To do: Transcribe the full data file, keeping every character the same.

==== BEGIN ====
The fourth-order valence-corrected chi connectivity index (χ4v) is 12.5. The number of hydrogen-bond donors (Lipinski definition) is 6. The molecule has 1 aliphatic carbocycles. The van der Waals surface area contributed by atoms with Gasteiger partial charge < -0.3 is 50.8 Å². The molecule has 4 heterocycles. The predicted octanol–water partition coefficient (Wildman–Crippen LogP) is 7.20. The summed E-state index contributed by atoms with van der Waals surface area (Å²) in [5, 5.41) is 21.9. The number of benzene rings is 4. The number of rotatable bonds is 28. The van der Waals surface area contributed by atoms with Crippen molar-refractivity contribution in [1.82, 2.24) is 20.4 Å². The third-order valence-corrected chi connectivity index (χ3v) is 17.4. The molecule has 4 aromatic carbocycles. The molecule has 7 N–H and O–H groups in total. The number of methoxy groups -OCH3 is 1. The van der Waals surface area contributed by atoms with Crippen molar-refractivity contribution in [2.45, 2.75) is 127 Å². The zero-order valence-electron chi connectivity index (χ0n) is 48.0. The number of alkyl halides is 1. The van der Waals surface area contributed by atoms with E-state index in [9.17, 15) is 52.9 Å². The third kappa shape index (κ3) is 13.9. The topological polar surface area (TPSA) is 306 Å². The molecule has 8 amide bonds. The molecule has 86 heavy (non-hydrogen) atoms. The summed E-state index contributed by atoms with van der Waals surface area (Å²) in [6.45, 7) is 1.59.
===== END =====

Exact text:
The fourth-order valence-corrected chi connectivity index (χ4v) is 12.5. The number of hydrogen-bond donors (Lipinski definition) is 6. The molecule has 1 aliphatic carbocycles. The van der Waals surface area contributed by atoms with Gasteiger partial charge < -0.3 is 50.8 Å². The molecule has 4 heterocycles. The predicted octanol–water partition coefficient (Wildman–Crippen LogP) is 7.20. The summed E-state index contributed by atoms with van der Waals surface area (Å²) in [5, 5.41) is 21.9. The number of benzene rings is 4. The number of rotatable bonds is 28. The van der Waals surface area contributed by atoms with Crippen molar-refractivity contribution in [1.82, 2.24) is 20.4 Å². The third-order valence-corrected chi connectivity index (χ3v) is 17.4. The molecule has 4 aromatic carbocycles. The molecule has 7 N–H and O–H groups in total. The number of methoxy groups -OCH3 is 1. The van der Waals surface area contributed by atoms with Crippen molar-refractivity contribution in [2.45, 2.75) is 127 Å². The zero-order valence-electron chi connectivity index (χ0n) is 48.0. The number of alkyl halides is 1. The van der Waals surface area contributed by atoms with E-state index in [9.17, 15) is 52.9 Å². The third kappa shape index (κ3) is 13.9. The topological polar surface area (TPSA) is 306 Å². The molecule has 8 amide bonds. The molecule has 86 heavy (non-hydrogen) atoms. The summed E-state index contributed by atoms with van der Waals surface area (Å²) in [6.45, 7) is 1.59.